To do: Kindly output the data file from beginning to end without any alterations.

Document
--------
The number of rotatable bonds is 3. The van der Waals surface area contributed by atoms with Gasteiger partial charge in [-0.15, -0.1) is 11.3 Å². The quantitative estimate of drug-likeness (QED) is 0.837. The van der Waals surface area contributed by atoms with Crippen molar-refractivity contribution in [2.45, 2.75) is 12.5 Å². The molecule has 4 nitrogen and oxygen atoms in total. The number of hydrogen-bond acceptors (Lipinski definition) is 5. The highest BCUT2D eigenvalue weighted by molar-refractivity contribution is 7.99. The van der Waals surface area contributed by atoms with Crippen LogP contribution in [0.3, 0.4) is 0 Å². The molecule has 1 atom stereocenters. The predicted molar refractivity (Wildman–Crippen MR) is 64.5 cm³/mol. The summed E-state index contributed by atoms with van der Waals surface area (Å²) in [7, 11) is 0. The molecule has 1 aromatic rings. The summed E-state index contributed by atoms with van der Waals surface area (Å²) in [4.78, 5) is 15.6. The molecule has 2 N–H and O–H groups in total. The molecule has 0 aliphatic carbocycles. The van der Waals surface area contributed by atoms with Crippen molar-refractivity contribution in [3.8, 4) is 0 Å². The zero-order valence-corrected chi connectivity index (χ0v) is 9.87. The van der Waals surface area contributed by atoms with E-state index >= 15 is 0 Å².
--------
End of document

The number of rotatable bonds is 3. The van der Waals surface area contributed by atoms with Gasteiger partial charge in [-0.15, -0.1) is 11.3 Å². The quantitative estimate of drug-likeness (QED) is 0.837. The van der Waals surface area contributed by atoms with Crippen molar-refractivity contribution in [2.45, 2.75) is 12.5 Å². The molecule has 4 nitrogen and oxygen atoms in total. The number of hydrogen-bond acceptors (Lipinski definition) is 5. The highest BCUT2D eigenvalue weighted by molar-refractivity contribution is 7.99. The van der Waals surface area contributed by atoms with Crippen LogP contribution in [0.3, 0.4) is 0 Å². The molecule has 1 atom stereocenters. The predicted molar refractivity (Wildman–Crippen MR) is 64.5 cm³/mol. The summed E-state index contributed by atoms with van der Waals surface area (Å²) in [7, 11) is 0. The molecule has 1 aromatic rings. The summed E-state index contributed by atoms with van der Waals surface area (Å²) in [4.78, 5) is 15.6. The molecule has 2 N–H and O–H groups in total. The molecule has 0 aliphatic carbocycles. The van der Waals surface area contributed by atoms with Crippen molar-refractivity contribution in [3.8, 4) is 0 Å². The zero-order valence-corrected chi connectivity index (χ0v) is 9.87. The van der Waals surface area contributed by atoms with E-state index >= 15 is 0 Å².